Tuesday, April 19, 2011
And you're going to have to whip out your smart phone and aim it at the screen if you want to know what that is.
Pain in the ass, right?
So here's what I think about QR codes.
I think QR codes are very useful and very good for certain applications. Very cool idea. Outdoor, transit, temporary tattoos, t-shirts, bar coasters, etc and etc. Airport signs at the baggage claim. On a bag that lives on the baggage carousel. Painted on cabs. On pedicabs. Hell, paint them on cows in a field. Put 'em on small children at the beach. In grocery stores for an instant coupon. On grocery carts. Real estate signs are a great use - someone can get more information immediately about a house they just drove or walked past. Anywhere someone can take advantage of the ease of aiming their phone-camera at a code more easily or more in a better time frame than anything else. And on and on.
We all know I'm an idiot, but I'm not some kind of luddite who uses a manual typewriter and just hates all that gol-danged crazy new-fangled stuff those crazy kids like. But just because something does a cool thing isn't a good enough reason to use it everywhere. For example, put a QR code in a magazine and on a business card and in order to make any use of it, one has to put down the magazine or card, get their phone, aim it at the code and then look at the screen on their phone. As opposed to, I don't know, going to their computer and just typing in an URL?
Never mind the fact that not EVERYBODY on earth has a smart phone - or wants one - it just seems like a case of doing something for the same reason a dog . . . never mind, bad joke. But the punch line is "because he can".
(Added - Since this originally went up, I have been advised to delete the part about not everybody having or wanting a smart phone for fear it is too curmudgeonly. The jury will therefore disregard that part. The crabby old guy who wrote this is not a curmudgeon and does not want to appear to be one.)
I don't have a prejudice against QR codes. But I'm not a big fan of using the latest gimmick just to be using the latest gimmick, either.
Tuesday, April 12, 2011
Probably not in and of itself, no. But the way some "creative" companies use it to, I believe, take advantage of creative folk, is.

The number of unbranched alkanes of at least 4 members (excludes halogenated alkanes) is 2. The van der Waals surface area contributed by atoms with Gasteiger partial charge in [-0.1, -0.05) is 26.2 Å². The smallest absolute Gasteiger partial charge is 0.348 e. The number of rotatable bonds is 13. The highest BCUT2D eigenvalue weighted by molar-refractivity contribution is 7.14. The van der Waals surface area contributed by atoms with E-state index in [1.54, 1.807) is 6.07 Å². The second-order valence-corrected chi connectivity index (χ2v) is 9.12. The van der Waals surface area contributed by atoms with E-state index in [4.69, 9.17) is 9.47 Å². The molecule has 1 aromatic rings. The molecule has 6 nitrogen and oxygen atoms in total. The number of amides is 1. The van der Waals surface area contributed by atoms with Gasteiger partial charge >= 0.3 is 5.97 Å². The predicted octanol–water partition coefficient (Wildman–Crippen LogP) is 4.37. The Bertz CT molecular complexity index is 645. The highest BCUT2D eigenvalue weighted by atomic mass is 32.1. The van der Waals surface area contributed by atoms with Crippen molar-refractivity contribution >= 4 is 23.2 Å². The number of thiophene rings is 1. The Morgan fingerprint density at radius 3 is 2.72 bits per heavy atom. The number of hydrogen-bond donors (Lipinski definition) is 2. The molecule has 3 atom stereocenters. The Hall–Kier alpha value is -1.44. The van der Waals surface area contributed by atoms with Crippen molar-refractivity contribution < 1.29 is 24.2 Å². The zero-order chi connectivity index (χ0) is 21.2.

But that's just me.
I'm talking here about those groups who offer clients a "new wave creative choice! Exceptional creative content through a revolutionary model. Quickly. Under budget."
It sure smells like spec work to me. They may claim a thoroughly "vetted" creative community and all that, but the fact remains that the basic premise is that a variety of individuals or teams compete for the work. The middleman works with the client to prepare a creative brief and then they farm it out to this vetted community to submit their ideas. The selected work moves forward and the losers are "compensated" and retain ownership of their work. So I guess it's not a total rip-off.
But to me, everything that is wrong with spec work is wrong with this model. For one thing, as much as anybody can deny it's a contest, it's a contest. And I'll eat my hat if the "compensation" the losers get covers the effort they put into it. That's just the reality of a competition. And everybody knows it.
For another, there is almost no way any creative team can know enough about the client and his or her product, service, culture, competition, competitive environment or brand position to do a proper job. That's why people pay agencies to do that sort of thing. The more you know about the client, the higher your chances of success. And a good creative team is going to ask questions and see things the client - and their middleman - won't.
And having the middleman and client prepare the brief to send to the competitors? Well, I don't know about your agency, but at Nasuti + Hinkle, the creative folk are involved in the developing the brief. Personally, I can't see how it could work any other way.
I think there are some very cool applications for crowdsourcing. Things like Wikipedia and such. I'm not so much the fool that I can't see any use in change or innovation.
What I object to - and as a creative, I object to it a lot - is what I see as taking unfair advantage of the talents and skills of creative people and short-sheeting a client at the same time.
Of course, on that second point, my friend John Corey used to say that ultimately "a client gets the agency it deserves."